The 9th entry for the Horror Movie Marathon Madness essay contest is from Chris Gusta and is entitled 'The Problem with Cannibal Holocaust'. Enjoy!
Once, in college, I was walking around with a female art student who I had a thing for, and we were discussing different movies we had seen and it came around to talking about horror and exploitation films, which I loved and love, and she most apparently did not. The young woman in question went on a tangent to say that she had an ex-boyfriend once who had “this disgusting poster over his bed.” She described it as a woman impaled naked on a large pole. I, of course, offered up the title of the movie, Cannibal Holocaust, and received a disgusted frown at the fact that I knew what she was talking about. She did not go out with me again.
The thing that lingers on from this story is that it is really difficult to defend a movie like Cannibal Holocaust, or really, to a non-gore lover, any patently gory, and exploitative film of this kind. People who do not like gore will argue that it’s disgusting filth, and of course, in almost every way, they are right. That some of us enjoy disgusting filth is a hard thing to use as an excuse for a movie that some would also call culturally insensitive, as in fact many cannibal movies could be called.
Cannibal Holocaust, in particular, has an advantage, at least, of a sort-of meta-reality quality to the usual Western “gawking at tribal custom” that comes with watching a cannibal movie. It still portrays the “natives” as savage and ignorant, but turns their ignorance into a point of victimization. Modern culture, as in reality, invades their home, abuses their people, and desecrates their religion. Unlike in reality, the natives get their revenge in particularly gruesome ways, but here-in, to me, lies one of the central problems with the film.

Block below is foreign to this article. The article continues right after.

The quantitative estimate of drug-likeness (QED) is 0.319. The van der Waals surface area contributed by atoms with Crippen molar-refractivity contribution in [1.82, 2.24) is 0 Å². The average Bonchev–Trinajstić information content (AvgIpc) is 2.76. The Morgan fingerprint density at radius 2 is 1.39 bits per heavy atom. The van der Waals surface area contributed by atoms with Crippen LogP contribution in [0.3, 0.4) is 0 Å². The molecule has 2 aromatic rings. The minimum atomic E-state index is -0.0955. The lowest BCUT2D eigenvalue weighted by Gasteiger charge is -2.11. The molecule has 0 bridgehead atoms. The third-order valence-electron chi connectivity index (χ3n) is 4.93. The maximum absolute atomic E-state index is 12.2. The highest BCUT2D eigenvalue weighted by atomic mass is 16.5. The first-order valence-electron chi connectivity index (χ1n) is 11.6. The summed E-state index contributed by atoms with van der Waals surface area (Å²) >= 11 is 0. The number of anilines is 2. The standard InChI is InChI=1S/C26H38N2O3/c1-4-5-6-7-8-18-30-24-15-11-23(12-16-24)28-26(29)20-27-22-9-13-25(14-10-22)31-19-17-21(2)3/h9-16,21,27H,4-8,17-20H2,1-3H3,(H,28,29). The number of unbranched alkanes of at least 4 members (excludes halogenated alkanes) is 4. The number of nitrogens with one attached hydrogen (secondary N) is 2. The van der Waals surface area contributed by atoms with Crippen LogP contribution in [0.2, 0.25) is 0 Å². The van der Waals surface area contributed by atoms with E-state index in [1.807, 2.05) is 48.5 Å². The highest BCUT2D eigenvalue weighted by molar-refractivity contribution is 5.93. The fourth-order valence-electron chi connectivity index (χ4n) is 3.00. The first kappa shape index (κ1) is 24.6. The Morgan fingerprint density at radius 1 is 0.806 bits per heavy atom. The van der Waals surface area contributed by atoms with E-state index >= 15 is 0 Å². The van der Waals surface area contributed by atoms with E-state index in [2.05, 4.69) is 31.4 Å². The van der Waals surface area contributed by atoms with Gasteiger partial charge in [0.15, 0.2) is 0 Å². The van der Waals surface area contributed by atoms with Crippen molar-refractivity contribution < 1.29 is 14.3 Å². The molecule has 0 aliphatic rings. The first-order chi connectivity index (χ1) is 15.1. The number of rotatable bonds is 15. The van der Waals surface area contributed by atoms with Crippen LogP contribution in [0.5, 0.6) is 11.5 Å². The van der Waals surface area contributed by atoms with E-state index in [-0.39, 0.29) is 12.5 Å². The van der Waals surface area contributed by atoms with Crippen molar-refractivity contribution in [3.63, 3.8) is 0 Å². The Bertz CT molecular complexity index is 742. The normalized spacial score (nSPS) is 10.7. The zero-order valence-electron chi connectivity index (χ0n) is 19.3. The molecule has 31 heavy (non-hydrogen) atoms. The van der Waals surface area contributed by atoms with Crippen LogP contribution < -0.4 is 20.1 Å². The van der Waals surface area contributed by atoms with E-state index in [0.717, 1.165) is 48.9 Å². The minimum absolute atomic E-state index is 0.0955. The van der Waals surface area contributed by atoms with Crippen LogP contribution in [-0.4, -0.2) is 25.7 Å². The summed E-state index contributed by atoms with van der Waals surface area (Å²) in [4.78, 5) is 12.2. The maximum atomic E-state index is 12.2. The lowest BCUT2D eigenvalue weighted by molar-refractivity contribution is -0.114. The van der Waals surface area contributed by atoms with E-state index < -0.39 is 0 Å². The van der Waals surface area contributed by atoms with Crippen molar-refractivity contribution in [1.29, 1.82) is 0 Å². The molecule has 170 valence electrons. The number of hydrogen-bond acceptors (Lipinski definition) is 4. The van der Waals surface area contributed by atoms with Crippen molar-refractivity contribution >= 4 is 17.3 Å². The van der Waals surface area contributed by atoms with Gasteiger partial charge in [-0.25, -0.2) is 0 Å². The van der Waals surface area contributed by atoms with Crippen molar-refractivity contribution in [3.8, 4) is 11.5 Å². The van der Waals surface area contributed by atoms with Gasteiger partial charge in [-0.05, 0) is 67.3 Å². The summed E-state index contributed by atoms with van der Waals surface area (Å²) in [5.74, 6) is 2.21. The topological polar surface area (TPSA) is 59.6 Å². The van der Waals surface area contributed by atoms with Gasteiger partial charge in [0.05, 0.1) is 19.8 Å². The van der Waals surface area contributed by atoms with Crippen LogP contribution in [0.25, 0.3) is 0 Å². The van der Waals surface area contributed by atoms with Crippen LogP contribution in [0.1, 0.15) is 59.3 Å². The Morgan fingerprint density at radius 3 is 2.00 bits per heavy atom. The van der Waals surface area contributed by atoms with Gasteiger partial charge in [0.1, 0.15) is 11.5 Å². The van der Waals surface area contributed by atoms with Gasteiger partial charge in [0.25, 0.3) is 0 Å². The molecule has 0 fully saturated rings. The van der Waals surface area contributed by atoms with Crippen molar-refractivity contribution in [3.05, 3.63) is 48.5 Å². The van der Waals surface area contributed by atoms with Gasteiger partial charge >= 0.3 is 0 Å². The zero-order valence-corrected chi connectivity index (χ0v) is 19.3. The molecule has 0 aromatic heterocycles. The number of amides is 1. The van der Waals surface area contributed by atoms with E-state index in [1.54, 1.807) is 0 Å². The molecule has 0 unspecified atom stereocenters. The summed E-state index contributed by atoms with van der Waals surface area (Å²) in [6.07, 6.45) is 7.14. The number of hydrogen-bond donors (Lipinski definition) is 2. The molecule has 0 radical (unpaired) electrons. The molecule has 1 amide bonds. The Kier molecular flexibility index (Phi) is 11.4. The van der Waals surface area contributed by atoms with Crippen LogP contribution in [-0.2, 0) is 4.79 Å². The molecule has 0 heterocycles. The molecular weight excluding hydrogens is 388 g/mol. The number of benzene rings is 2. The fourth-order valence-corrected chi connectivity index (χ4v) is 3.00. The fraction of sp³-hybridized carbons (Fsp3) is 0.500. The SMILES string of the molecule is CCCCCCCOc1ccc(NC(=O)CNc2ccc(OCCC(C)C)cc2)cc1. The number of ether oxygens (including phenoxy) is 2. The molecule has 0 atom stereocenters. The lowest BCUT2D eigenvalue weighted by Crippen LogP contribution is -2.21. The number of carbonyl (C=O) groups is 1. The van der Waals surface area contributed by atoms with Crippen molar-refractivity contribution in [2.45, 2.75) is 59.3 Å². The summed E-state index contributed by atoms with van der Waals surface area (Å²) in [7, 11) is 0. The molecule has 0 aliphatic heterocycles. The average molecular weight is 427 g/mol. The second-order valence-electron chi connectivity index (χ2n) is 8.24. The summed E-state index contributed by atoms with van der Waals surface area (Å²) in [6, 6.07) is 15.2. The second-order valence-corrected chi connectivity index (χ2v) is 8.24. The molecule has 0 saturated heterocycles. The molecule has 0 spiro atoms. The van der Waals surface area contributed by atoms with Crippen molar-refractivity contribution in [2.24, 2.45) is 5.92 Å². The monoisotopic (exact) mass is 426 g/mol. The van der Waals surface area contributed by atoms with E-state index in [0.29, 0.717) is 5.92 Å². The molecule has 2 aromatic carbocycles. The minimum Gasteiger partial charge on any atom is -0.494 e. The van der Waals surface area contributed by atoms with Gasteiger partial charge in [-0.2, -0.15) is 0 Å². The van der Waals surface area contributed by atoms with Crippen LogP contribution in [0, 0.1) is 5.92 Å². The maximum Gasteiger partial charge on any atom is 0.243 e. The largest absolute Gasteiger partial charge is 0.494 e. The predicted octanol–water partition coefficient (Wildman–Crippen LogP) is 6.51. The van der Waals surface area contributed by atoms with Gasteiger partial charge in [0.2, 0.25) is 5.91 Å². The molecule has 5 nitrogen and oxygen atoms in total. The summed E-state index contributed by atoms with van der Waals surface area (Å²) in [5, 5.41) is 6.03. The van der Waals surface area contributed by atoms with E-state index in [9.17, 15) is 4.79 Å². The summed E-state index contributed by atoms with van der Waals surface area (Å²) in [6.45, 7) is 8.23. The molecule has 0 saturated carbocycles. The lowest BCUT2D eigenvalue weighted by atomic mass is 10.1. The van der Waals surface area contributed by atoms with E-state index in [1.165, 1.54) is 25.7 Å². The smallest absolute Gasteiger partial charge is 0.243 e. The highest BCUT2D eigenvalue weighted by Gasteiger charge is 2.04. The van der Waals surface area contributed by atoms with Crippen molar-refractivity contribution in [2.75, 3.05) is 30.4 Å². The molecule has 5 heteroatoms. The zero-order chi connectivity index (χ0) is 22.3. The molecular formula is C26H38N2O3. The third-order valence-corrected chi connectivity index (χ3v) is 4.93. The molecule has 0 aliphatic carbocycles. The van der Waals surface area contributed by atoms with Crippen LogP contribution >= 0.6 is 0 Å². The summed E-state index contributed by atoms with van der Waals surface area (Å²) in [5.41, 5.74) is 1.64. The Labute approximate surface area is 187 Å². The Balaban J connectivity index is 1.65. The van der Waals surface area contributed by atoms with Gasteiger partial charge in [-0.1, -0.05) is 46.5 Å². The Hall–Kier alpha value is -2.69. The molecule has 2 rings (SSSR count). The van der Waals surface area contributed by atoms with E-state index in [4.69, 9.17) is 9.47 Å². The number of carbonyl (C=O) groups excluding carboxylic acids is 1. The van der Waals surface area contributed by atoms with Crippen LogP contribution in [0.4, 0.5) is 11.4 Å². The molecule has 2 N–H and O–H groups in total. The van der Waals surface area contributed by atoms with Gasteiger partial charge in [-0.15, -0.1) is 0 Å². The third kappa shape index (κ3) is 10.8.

For a large amount of the movie, the tribal people, whose cannibalism is one of the tantalizing draws of the film due to its horrific and sickening nature, are almost completely helpless. When Yates and crew terrorize them, they huddle about looking scared and confused. This might be a natural reaction to a group of people burning your village and randomly shooting people in the tribe, but why they would not put an immediate stop to this abuse is beyond understanding.
While the disrespect of nature and of human life shown by the Yates film crew is sensationalized and a little over the top, the film itself has a strange relationship to nature that is on an almost similar level. I remember when first watching the film, I was most disturbed by a scene in which Felipe, the group’s guide, randomly grabs a small animal that has run out of the brush, cuts off its head, and throws it back. If the scene is not real, I would think the movie should have received an award for special effects. In terms of the criticism that the movie itself poses towards its own villains, this sort of bizarre real-life violence is more shocking than much of the expected violence in the film. Several of the other animal deaths, while still as grotesque, are at least not as gratuitous. The deaths of the turtle and the monkey, which by modern standards should seemingly never be accepted in a film of any kind outside of the nature channels, have a role in the film. However, the death of this one small creature is more or less completely unnecessary.
While the nature of extreme films is such that horrifying and grotesque imagery is the whole point, as a fan, it is often important to be able to remind myself that these things are not really happening. In this way, Cannibal Holocaust is despicable. I spent years trying to convince the person I first viewed it with that the turtle scene was not real. Upon learning that it was, I was disgusted at my own watching of such a thing. So, it is a somewhat hypocritical movie in a sense, both criticizing and participating in a brutal form of sensationalism that, while fascinating, is ultimately deeply troubling to watch.